In September 2014, Gold Reserve won a significant arbitral award ("Award") worth more than US$760 million (and counting, because of post-award interest) against Venezuela for breach of investor-protection standards under the Canada-Venezuela bilateral investment treaty ("Treaty"). In the arbitration, Gold Reserve successfully argued that Venezuela's revocation of certain licenses for gold extraction held by Gold Reserve's subsidiary violated the fair and equitable treatment, full protection and security and expropriation standards of the Treaty. (For further background to the case, see our earlier blog post here.)
Subsequently, two proceedings were filed before the Paris Court of Appeal, being the court at the seat of the arbitration. When Venezuela applied to have the award set aside, Gold Reserve countered that application with a petition to confirm the award. The two procedures differ in scope and length. Although the Paris Court confirmed the award (as previously reported in our blog here), the decision on Venezuela's application to set aside the award remains pending, since the set-aside proceeding entails a more detailed review of the Tribunal's decision-making.
While the set-aside proceeding continues in Paris, Gold Reserve has sought to enforce the award elsewhere, including in Luxembourg and Washington, D.C. The Luxembourg court granted a stay of the enforcement request pending the completion of the Parisian proceedings. However, on November 20, 2015, the U.S. District Court for the District of Columbia granted Gold Reserve's request for enforcement in Washington, D.C. The U.S. District Court, in line with the general pro-enforcement approach of the U.S. courts in their application of the New York Convention, found that Venezuela could neither establish any procedural defects in the arbitration nor prove that enforcement of the Award would violate public policy. Accordingly, Gold Reserve is able to satisfy the Award against Venezuela's assets in Washington, D.C., without waiting for the completion of Venezuela's set-aside proceeding in Paris.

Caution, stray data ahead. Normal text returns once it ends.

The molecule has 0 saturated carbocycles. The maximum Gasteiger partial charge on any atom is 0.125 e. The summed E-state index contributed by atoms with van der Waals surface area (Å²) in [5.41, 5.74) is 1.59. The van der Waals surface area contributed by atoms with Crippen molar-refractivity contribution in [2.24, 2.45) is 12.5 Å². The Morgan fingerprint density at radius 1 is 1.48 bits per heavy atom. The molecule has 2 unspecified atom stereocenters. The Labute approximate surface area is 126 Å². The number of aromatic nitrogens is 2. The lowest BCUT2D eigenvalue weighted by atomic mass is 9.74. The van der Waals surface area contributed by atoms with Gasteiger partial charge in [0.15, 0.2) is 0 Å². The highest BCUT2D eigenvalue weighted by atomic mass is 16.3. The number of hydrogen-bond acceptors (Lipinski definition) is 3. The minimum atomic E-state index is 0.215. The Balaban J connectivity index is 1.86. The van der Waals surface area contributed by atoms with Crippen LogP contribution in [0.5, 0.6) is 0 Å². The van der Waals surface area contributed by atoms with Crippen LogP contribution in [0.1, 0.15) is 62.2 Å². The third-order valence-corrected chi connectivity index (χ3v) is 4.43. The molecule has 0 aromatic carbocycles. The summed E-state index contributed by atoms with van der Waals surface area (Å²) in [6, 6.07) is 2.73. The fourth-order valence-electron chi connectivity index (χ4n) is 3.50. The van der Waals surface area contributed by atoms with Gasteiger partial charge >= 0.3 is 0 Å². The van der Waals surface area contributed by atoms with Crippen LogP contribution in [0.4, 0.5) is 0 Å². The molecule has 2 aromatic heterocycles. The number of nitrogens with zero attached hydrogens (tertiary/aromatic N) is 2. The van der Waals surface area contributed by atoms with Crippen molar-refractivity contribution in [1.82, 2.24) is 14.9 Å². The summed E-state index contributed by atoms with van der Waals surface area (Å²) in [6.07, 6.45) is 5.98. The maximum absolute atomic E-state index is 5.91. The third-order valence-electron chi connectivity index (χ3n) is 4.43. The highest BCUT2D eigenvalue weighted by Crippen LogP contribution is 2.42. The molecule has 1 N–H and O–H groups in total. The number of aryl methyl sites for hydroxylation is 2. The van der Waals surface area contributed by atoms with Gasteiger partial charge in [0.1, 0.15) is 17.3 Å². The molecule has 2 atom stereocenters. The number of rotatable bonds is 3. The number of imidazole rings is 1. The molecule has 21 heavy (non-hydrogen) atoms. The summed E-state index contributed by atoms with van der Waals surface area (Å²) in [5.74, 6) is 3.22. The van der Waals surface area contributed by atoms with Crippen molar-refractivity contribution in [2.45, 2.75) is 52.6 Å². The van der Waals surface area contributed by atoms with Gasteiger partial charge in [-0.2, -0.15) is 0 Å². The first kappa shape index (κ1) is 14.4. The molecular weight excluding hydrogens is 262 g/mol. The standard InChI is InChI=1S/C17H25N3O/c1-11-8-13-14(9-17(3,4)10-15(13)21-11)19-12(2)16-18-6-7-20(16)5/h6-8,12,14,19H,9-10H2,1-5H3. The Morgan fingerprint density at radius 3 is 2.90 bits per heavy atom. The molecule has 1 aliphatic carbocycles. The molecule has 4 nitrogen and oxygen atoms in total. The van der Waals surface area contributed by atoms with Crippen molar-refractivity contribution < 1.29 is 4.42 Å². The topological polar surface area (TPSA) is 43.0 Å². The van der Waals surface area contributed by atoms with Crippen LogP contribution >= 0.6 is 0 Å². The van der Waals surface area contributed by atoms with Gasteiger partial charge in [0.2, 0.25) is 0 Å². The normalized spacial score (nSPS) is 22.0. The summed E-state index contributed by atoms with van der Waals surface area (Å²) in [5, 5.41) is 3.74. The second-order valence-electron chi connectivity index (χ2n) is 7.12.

The principal lessons from the U.S. District Court's decision are:
- The Court will give "substantial deference" to the Tribunal's determination on the scope of its jurisdiction.
- Failure to raise an issue squarely and distinctly during the arbitral proceedings may constitute a waiver of the right to raise the same issue before an enforcing court.
- In order to argue successfully that the inequitable allocation of time to the parties led to a due process violation, it is necessary to show exactly what extra time was required for and how the denial of extra time prevented a party from presenting its case.
- The public policy exception to the enforcement of arbitral awards under the New York Convention, as applied by the U.S. courts, is extremely narrow.
- The U.S. courts, and the U.S. District Court for the District of Columbia in particular, have been willing to enforce foreign awards despite parallel proceedings challenging these awards before the courts at the seat of the arbitration.
Each of these points is discussed below.